UPDATE 1-Loan slump shows ECB's key problem still not fixed
(Updates with details)
FRANKFURT, Sept 26 (Reuters) - Loans to households and companies in the euro zone contracted further in August, showing that the currency bloc's recovery is still fragile and that one of the European Central Bank's key problems is still not fixed.
The ECB has highlighted limited access to funding for small- and medium-sized enterprises (SMEs) as one of its main concerns in the past and has taken several measures to revive lending to those companies that form the backbone of the euro zone economy.
But despite its efforts, the central bank's record-low interest rates are still not feeding through evenly to the real economy in all corners of the currency bloc, keeping pressure on the ECB to keep rates low for a prolonged period.
ECB President Mario Draghi told the EU parliament on Monday the main reason for the still-depressed credit flows to SMEs was mainly due to lack of demand for funding from the companies themselves, while risk aversion by banks also played a role.
"The first reason for why SMEs don't borrow is basically lack of clients and the second reason was lack of banks' credit supply," Draghi said.
"The so-called rate of return on lending adjusted for risk in many of the stressed countries is just not high enough for banks to be persuaded to lend to SMEs," Draghi said at the time.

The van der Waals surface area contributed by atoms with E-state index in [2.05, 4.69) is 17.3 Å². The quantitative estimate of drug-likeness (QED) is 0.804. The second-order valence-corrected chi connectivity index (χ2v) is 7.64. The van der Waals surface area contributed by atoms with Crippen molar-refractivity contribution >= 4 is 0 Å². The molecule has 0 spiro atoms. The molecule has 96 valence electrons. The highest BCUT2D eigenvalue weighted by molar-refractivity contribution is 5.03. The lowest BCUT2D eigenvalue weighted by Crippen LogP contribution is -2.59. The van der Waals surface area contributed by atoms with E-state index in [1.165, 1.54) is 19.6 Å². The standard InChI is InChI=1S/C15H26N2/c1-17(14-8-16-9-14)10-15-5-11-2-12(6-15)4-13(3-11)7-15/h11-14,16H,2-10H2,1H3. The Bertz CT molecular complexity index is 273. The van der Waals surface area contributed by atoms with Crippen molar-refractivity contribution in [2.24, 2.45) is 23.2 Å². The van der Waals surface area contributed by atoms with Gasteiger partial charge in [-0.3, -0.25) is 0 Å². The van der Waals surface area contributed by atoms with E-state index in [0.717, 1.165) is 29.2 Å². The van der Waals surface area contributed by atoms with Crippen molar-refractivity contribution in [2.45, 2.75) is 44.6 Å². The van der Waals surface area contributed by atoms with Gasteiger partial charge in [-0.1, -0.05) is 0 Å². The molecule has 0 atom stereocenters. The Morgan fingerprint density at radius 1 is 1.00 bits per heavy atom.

Data released on Thursday showed bank loans to firms fell 12 billion euros in August from the previous month after a fall of 17 billion euros in July. On an annual basis, such loans declined by 3.8 percent in August.
In Italy, loans to firms decreased by 4.7 percent in August from the same month a year earlier. In Spain, they were down 14.7 percent, the biggest reduction in any euro zone country.
The latest data backs the view that the ECB will keep interest rates low for the near term, Newedge Strategy analyst Annalisa Piazza said.
"Although the ECB made clear that the ECB cannot do much to boost credit to the corporate sector, we expect the current picture for loans to remain one of the key reasons behind expectations of a prolonged period of accommodation," she said.
Overall, loans to the private sector shrank by 2.0 percent from the same month a year ago, in line with a Reuters poll of economists, which gave a mid-range reading of -2.0 percent.
At the same time, euro zone M3 money supply - a more general measure of cash in the economy - grew at an annual pace of 2.3 percent in August, picking up slightly from 2.2 percent in July and above the consensus forecast of 2.2 percent in a Reuters poll of analysts.
"Ongoing muted money supply growth in August adds to the evidence that underlying euro zone inflationary pressures remain very low and that the ECB has ample scope to eventually take interest rates lower if it feels the need to act," Howard Archer, an economist at IHS Global Insight said.
Although he said the ECB was "highly unlikely" to cut rates at its next policy meeting on Oct. 2.
(Reporting by Eva Taylor and Sakari Suoninen Editing by Jeremy Gaunt)
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